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kringamorphosisInsightful Story: Are You A Leaf Or Root?


Tyler Perry’s Tree analogy.


His tree test classifies people into three types: Leaf People, Branch People & Root People

Previous Story: This Too Shall Pass

Dhir had posted an audio titled ‘Three Types Of People’ on the WhatsApp Family Chat group.

It spoke of a tree analogy of people that Tyler Perry reportedly used when he thought of people who came into his life, be they friends, family, acquaintances, employees, co-workers, etc.

He put them all through his tree test, and classified them along the lines of:


Some people in his life were like leaves on a tree. They were only there for a season. He couldn't depend on them or count on them because they were weak and only there to give him shade.

Like leaves, they were there to take what they needed and as soon as it got cold or a wind blew in his life, they were gone. He wasn't angry at them, it was just who they were.


Some people in his life were like branches on a tree. They were stronger than leaves, but he had to be careful with them.

They stuck around through most seasons, but if he went through a storm or two in his life, he knew he could possibly lose them. Most times they broke away when it was tough.

Although they were stronger than leaves, he had to test them out before running out there and putting all his weight on them. In most cases they couldn't handle too much weight. But again, he wasn’t mad at them. It was just who they were.


If you could find some people in your life who were like the roots of a tree then you have found something special, the audio said.

Like the roots of a tree, these people were hard to find because they were not trying to be seen. Their only job was to hold you up and help you live a strong and healthy life. If you thrived, they were happy.

They stayed low key and didn't let the world know that they were there. But if you went through an awful storm they held you up. Their job was to hold you up, come what may, and to nourish you, feed you and water you.

Look at your own life, the audio asked. How many leaves, branches and roots do you have? What are you in other people's lives?

Thank God for the roots!

“Made me go back and check how many roots I had in my life,” Dhir posted further. “Ooops! Shocking... On the other hand, what am I to other people?”

“The deepest roots in my life ... Pa, Ma, Brother Rosh. And all the other roots... Ila, Maan, Neha, Ina, sister-in-law Isha, all these kids and all of you… God made you all a part of my life … but for being my roots, no words can define my feelings.”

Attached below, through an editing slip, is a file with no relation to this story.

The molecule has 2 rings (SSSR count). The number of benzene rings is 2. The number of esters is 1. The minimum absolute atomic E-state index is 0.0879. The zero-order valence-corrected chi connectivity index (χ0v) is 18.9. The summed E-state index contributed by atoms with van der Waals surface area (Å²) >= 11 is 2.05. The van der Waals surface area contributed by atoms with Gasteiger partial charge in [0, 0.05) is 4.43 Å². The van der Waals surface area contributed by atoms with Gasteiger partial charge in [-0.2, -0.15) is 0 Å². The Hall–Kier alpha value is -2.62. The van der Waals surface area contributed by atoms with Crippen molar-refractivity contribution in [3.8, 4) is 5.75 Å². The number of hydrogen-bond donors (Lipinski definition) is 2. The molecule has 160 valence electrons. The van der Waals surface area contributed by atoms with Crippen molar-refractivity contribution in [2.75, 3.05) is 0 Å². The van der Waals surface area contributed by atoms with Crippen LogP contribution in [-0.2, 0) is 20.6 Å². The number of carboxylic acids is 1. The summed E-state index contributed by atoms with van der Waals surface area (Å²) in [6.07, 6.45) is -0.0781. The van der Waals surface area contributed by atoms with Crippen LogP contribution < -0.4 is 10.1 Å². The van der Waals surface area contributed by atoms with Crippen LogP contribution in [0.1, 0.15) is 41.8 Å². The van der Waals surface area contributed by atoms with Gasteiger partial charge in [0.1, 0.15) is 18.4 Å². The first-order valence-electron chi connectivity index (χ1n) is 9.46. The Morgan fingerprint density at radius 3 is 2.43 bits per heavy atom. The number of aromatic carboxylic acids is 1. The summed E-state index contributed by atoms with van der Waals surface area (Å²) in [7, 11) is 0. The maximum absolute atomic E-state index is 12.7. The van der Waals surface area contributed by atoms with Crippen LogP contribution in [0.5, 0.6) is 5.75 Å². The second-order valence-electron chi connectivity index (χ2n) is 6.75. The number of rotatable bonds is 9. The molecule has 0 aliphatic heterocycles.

“Insightful,” Josh posted back. “In God and Family lies our strength. They are our roots.”

“Beautiful analogy,” Rosh responded, “but its science is a bit shaky. Leaves are very important too, because without the photosynthesis that they do, the tree would neither develop its roots nor its branches.”

“Leaves may not be the purpose of a tree's life, but they are its means to live. Without them there to receive the sun’s energy and convert it into a form the tree can use, the tree would neither grow nor sustain.”

“Leaves do the tree a great favour even when they leave it. With them clinging on for dear life, the sap in the tree would freeze in winter and the tree would die. Also, although transient in the life of a tree, leaves never ditch the tree. The tree ditches them to save itself.”

“In fact, the sole reason for the roots to go deeper and the branches to get stronger is so that the tree can sprout leaves - lots of leaves - which can be supported and fed, so the tree can seed, and seed well, so that the seed itself can germinate and take root - to grow more leaves. This IS its life-cycle!”

“Even when the leaves eventually leave the tree, they do not stop serving it. They cover the ground around it, trapping air to help regulate soil temperature around the tree, so its roots do not freeze.”

“Even after they have fallen and decomposed, they serve it as life-giving fertilizer - releasing excess minerals and nutrients the tree had not needed, back into the soil and into the ecosystem of worms.”

“Their death and decomposition feeds the worms (which feed the birds, which help pollinate the trees’ flowers etc.) and helps aerate the soil around the tree."

"So, leaves live to serve the tree and its environment (by converting carbon di oxide which the tree needs, into oxygen which the other species need). They die to serve the tree and its environment, and they continue to serve them even after they are long dead.”

“One might as well depend on the leaves then, as they are certainly not the unreliable, selfish, weak, self-centered things this analogy paints them to be.”

"Everything in nature is vital for the survival of something else in our world! So, it is no less or more important than anything else.”

“But I am moved by the intensity of your sentiments, and by the connection you feel with all of us. We love you too, child. Lord, let me never be the one to shatter his faith in us…”

“This was about life, Pa, not science,” Josh wrote back. “See the philosophy, not its scientology.”

“Life is a science, Josh,” Hosh responded. “You will live long enough to realize that. :)”

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